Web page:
Consumer: Shoppers buy more organic goods

Have your say

A new report has revealed the region’s shoppers have bought more organic food – the first rise in four years.

A new report has revealed an increase in sales among Yorkshire shoppers of organic fruit and veg, eggs and chicken – for the first time in four years.

The Soil Association’s annual Organic Market Report has revealed that the organic sector has seen growth of 2.8 per cent in the past year, which is the first time the organic market has seen annual growth since 2008.

When surveyed, just over one in ten adults in Yorkshire said they had bought organic produce in the past week, with some of the region’s most popular organic purchases being fruit and veg – at 47 per cent, eggs – at 37 per cent, and chicken – at 28 per cent, according to all those who had bought organic in the last 12 months.

Four out of five households now buy organic produce, with shoppers under 34 stating they are willing to spend the most on organic products.

The main reasons for Yorkshire consumers choosing organic were: “it contains fewer chemicals and pesticides”, “it’s natural and unprocessed” and “it’s healthier for me and my family”.

Organic sales are pushing slightly ahead of the overall grocery sales for 2013, which finished the year at around +2.1 per cent.

The 2014 Organic Market Report shows that the organic market is now worth £1.79billion. Those brands that carry the Soil Association logo have had an even stronger 2013, with growth of more than five per cent.

And it seems this trend is set to continue in 2014, with organic sales for the first four weeks of the year seeing growth of +2.5 per cent – way outperforming overall grocery sales, which were down -3.2 per cent.

The organic food market appears to be recovering across many different sectors, with meat, fish and poultry – at +2.2 per cent, vegetables – at +3.4 per cent and dairy – at +4.4 per cent all seeing positive growth throughout the year.

Of those from Yorkshire who had recently bought organic, 47 per cent said they are intending to buy more organic fruit and veg and 37 per cent are intending to purchase more organic eggs in 2014.

Speaking about the report, Rob Sexton, chief executive of Soil Association Certification said: “To see the organic market showing such strong signs of growth, particularly when grocery sales as a whole are slowing, shows just how much potential there is in the organic sector and further highlights the growing public demand for organic and food logos that they can trust.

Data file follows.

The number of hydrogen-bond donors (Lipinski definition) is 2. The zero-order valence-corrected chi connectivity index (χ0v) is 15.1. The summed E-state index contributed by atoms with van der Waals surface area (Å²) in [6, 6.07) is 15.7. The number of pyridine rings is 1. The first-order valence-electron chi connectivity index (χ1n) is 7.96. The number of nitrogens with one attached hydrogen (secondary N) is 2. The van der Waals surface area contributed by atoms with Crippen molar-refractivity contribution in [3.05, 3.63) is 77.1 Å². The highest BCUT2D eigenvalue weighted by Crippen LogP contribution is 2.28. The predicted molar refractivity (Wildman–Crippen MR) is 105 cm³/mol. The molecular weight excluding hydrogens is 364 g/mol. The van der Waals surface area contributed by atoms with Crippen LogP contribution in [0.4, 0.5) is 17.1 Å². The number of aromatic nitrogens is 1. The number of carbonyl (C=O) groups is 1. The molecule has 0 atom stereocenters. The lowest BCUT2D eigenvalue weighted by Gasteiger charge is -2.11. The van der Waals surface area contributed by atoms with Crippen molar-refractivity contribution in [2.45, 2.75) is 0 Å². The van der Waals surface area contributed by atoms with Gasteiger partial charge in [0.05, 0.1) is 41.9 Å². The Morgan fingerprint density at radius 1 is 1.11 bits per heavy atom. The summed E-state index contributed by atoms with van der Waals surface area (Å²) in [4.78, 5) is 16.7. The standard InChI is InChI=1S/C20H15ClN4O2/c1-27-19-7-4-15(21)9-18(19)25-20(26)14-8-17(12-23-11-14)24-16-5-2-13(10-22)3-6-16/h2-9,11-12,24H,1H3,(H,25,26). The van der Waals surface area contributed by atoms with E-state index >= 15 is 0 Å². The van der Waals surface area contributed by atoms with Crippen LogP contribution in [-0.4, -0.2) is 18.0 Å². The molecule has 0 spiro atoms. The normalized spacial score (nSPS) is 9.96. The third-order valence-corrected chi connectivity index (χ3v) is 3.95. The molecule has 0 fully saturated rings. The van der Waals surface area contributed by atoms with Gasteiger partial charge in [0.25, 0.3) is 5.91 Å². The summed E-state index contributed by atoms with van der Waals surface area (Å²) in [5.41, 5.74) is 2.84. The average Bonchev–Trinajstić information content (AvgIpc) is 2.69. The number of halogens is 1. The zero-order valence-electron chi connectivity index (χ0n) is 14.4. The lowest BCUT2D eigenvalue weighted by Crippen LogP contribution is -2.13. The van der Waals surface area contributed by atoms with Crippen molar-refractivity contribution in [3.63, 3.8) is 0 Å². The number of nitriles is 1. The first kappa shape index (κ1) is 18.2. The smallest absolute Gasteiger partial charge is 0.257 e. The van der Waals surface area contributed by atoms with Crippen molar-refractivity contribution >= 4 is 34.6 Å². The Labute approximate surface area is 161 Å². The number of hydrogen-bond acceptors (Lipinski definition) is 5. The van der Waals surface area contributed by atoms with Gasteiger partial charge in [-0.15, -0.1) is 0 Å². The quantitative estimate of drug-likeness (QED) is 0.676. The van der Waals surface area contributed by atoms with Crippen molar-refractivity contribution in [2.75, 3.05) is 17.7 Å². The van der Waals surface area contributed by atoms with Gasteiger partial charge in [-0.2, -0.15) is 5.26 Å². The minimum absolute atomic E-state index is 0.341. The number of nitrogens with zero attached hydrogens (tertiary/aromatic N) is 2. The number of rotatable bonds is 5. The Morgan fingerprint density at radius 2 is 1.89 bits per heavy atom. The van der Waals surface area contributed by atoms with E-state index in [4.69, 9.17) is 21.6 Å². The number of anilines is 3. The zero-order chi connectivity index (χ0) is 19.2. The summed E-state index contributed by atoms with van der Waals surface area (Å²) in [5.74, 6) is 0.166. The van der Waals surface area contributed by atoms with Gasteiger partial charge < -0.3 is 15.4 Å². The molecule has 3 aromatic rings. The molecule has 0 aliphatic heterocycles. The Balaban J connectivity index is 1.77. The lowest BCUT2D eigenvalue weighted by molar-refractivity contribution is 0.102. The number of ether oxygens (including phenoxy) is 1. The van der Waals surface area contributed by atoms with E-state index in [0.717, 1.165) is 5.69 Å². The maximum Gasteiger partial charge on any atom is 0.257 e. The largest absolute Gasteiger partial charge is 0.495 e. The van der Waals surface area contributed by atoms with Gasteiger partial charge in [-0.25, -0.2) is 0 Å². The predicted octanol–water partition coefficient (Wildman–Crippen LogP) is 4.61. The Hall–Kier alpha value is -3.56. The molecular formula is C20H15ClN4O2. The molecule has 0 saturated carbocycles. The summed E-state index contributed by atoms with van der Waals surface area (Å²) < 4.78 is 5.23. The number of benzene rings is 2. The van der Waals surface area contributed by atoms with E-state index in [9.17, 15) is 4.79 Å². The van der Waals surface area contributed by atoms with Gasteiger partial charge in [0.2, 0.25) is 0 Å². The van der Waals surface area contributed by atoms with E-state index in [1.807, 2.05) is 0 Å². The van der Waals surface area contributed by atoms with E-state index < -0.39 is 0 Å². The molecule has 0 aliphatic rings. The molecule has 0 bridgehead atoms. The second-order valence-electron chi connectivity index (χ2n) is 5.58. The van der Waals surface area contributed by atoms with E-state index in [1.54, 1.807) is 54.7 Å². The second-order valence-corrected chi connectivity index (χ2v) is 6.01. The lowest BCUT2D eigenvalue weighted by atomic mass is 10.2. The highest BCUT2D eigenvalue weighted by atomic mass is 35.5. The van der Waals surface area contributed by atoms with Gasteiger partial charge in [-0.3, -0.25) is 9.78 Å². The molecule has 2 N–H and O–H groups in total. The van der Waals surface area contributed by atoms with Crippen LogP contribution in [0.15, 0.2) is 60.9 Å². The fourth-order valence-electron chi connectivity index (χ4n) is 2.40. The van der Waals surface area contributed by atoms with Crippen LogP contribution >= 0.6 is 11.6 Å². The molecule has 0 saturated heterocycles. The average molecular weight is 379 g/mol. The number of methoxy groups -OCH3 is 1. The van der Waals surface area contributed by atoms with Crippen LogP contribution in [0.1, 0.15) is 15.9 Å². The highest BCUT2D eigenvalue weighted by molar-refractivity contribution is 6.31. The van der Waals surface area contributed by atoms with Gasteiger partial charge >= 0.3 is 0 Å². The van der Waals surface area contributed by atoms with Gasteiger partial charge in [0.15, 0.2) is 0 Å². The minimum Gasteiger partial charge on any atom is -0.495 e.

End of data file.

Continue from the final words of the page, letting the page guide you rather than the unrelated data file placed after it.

“The message to supermarkets and other retailers and organic businesses is clear: if you make organic goods available and promote them well, consumers will respond by continuing to purchase the products they have confidence in. In addition research has shown that organic shoppers expect to spend more on organic products this year than last so we have reason to be positive about the outlook for organic in 2014 and beyond. Now, the priority needs to be ensuring a greater choice of organic produce on supermarket shelves.” Despite the continued demand from UK consumers, figures from Defra report that producer and livestock numbers and the UK’s organic land area decreased in the year to December 2012.

The numbers of organic producers and processors also fell by 6.3 per cent to 6,487. Currently around 3.5 per cent (606,000 hectares) of the agricultural land area in the UK is organic. Mr Sexton added: “2013 has seen a decline in the amount of agricultural land in the UK that is organic and we know that many farmers are concerned about the profitability of organic. We have strong evidence to show that organic farming systems are more profitable than non-organic and we know that demand for organic is increasing amongst consumers.

“A serious injection of producer confidence is needed, in the shape of increased commitment from retailers and policy makers to help support existing organic farmers and grow the market in future, ensuring organic supply can meet increasing consumer demand.”

Download the report at:


Sales of organic products in the UK grew by 2.8 per cent in 2013;

The UK organic market is now worth £1.79 billion in sales;

The rate of growth was above the annual inflation rate of 2 per cent.

Growth has been particularly strong in the dairy sector (+4.4 per cent): organic milk sales grew by 5 per cent and yoghurt sales by per cent.

Sales of organic vegetables increased by 3.4 per cent.

A hippo in Liwonde National Park. PA Photo/Sarah Marshall.

Travel review: Safari in Malawi